Martina Navratilova, the nine-times Wimbledon champion, presents a sharper image. "She revolutionised the game, for sure, made people work harder. She was the forerunner of power tennis."
Navratilova said in her day people used to remark about her fitness, power and athleticism, but the 6ft 1in Williams has taken the game to a new level. "It is definitely a different game," Williams agreed. "I think it would be a shame if tennis had regrets, but just like everything else in this world, technology and all that kind of thing, everything's moving forward. So that's what's going to happen. After me there will be better girls, and I'll just sit back and watch it."
Tracy Austin, a teenage wonder with bunches in her hair and braces on her teeth, won the US Open singles title in 1979 and 1981. "I only know what I've heard about her," Williams said. "I've never really seen her play, except for one match on Classic Sports on television. Tennis has changed a lot since then. At that time she was the cream of the crop."
There is no doubt in Williams' mind about Steffi Graf, who in 1988 won a "golden Grand Slam" of the four major championships plus the Olympic Games singles title in Seoul. "She was really a great champion. Twenty-two Grand Slams. I've got four," she said in a mock whimper. "I was hoping to get a few more. I'm not sure if I'll ever get that achievement, but I've done well for myself. More than anything, I think Steffi really had the mental game down pat."
Williams also admires Monica Seles, the winner of nine Grand Slam singles titles, whose career was all but wrecked by a stabbing in the back by a deranged spectator. Seles remains a rival at the age of 28. "I really think she was one of the only ones to challenge Steffi Graf, because Steffi Graf was dominating the game and Navratilova and Evert and all the other players couldn't touch her. But Monica came along and offered the first challenge. So she did a lot for the game."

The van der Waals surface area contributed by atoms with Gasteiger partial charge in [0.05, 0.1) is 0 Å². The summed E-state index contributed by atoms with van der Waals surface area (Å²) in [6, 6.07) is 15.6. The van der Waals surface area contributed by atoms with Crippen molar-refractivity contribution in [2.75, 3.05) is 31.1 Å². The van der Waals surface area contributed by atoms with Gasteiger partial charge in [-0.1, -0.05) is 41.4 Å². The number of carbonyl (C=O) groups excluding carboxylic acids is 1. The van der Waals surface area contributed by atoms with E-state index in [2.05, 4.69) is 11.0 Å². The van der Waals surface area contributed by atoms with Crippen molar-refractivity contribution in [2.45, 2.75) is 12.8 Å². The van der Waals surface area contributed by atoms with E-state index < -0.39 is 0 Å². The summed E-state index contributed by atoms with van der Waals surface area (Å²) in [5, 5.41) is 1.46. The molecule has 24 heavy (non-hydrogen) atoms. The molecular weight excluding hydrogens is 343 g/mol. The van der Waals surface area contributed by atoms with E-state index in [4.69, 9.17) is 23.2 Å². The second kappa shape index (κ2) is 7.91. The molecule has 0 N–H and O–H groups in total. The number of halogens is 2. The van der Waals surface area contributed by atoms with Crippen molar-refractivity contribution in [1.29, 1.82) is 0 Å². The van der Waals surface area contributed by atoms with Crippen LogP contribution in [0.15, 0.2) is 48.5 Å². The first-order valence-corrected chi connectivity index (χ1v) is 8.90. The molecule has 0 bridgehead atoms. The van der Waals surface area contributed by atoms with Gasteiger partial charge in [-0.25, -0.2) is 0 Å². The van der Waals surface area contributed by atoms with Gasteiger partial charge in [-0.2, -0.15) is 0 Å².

Arantxa Sanchez-Vicario, the Barcelona retriever, a winner of four Grand Slam singles titles and twice a runner-up at Wimbledon, "made the best of her game and her abilities, and she gave it her all. When she gets to the end of her career she will know that she did everything that she could do."
Martina Hingis, unlike the Williams sisters, came through the junior ranks – she was 12 when she won the girls' title at French Open – and became the youngest player to win a Grand Slam singles championship (16 years, three months, 26 days at the 1997 Australian Open) since the 15-year-old Lottie Dod at Wimbledon in 1887. Hingis last won a Grand Slam singles title, her fifth, at the 1999 Australian Open. In spite of her clever game, she has struggled to overcome the bigger hitters.
"When Martina came on the scene people had a tough time figuring out her game, and that gave her a lot of success," Williams said. "More than anything, you can see that she loves winning, she hates losing, and that contributed a lot to her success. I think she came in at a great time. Steffi was injured, and the top player at that point was maybe Arantxa. Lindsay [Davenport] was still developing. I was in high school. But I think when Martina capitalised on her game that was a great time."